Pennsylvania ex-mayor pleads not guilty to corruption


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PHILADELPHIA (AP) — A former Pennsylvania mayor who prosecutors say sold off the powers of his office to the highest bidder in pay-to-play schemes pleaded not guilty to federal corruption charges Tuesday.

Former Reading Mayor Vaughn Spencer declined to comment on accusations that he steered lucrative city contracts toward campaign donors who showered him with cash and gifts as exited the Philadelphia courtroom with the help of walker.

But his lawyer said they are ready to fight the fraud and bribery charges.

"We won't back down," defense attorney Geoffrey Johnson said.

Spencer, a Democrat who took office in 2012, will remain free until his trial.

The former mayor sought to keep large sums of cash flowing to his 2015 re-election effort and made it clear to donors he would withhold official action from individuals and businesses that didn't provide satisfactory campaign contributions, prosecutors said.

Those willing to pay, authorities said, were rewarded with city contracts worth hundreds of thousands of dollars.

In one instance, Spencer agreed to hand over a contract worth $227,000 to an engineering firm after a representative for the company told him he would receive a $1,500 contribution and four tickets to a Philadelphia Phillies game. He previously told a campaign operative he cleared a contract for the firm "so we need to get something from them," according to the indictment.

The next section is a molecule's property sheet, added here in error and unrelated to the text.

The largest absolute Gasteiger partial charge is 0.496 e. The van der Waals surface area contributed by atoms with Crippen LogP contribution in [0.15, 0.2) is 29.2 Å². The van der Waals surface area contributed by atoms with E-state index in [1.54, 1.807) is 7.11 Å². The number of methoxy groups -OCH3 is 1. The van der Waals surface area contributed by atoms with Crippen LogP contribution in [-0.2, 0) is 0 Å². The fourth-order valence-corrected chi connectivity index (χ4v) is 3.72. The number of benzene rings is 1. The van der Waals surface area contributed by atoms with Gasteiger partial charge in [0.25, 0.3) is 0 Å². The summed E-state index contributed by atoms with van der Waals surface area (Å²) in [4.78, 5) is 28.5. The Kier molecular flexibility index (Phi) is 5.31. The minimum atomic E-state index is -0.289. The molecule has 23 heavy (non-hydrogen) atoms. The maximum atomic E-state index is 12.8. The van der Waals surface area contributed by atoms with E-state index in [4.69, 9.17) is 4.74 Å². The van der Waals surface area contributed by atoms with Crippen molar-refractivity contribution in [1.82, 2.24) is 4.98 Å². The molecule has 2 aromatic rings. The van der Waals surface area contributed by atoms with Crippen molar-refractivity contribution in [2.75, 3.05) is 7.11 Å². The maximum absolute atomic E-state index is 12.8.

Spencer also is accused of bribing the city council president to repeal an anti-corruption law that capped the limit on campaign contributions. The council president was previously sentenced to two years in federal prison for taking the bribe.

The mayor of Allentown also pleaded not guilty to similar charges last week. Mayor Ed Pawlowski has said he's done nothing wrong.

The federal investigation of the two city governments began in 2013 and led to charges against a slew of lower-ranking city officials and contractors. It became public in 2015 when FBI agents raided both city halls as well as the homes of Pawlowski and Spencer.

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ANTHONY IZAGUIRRE

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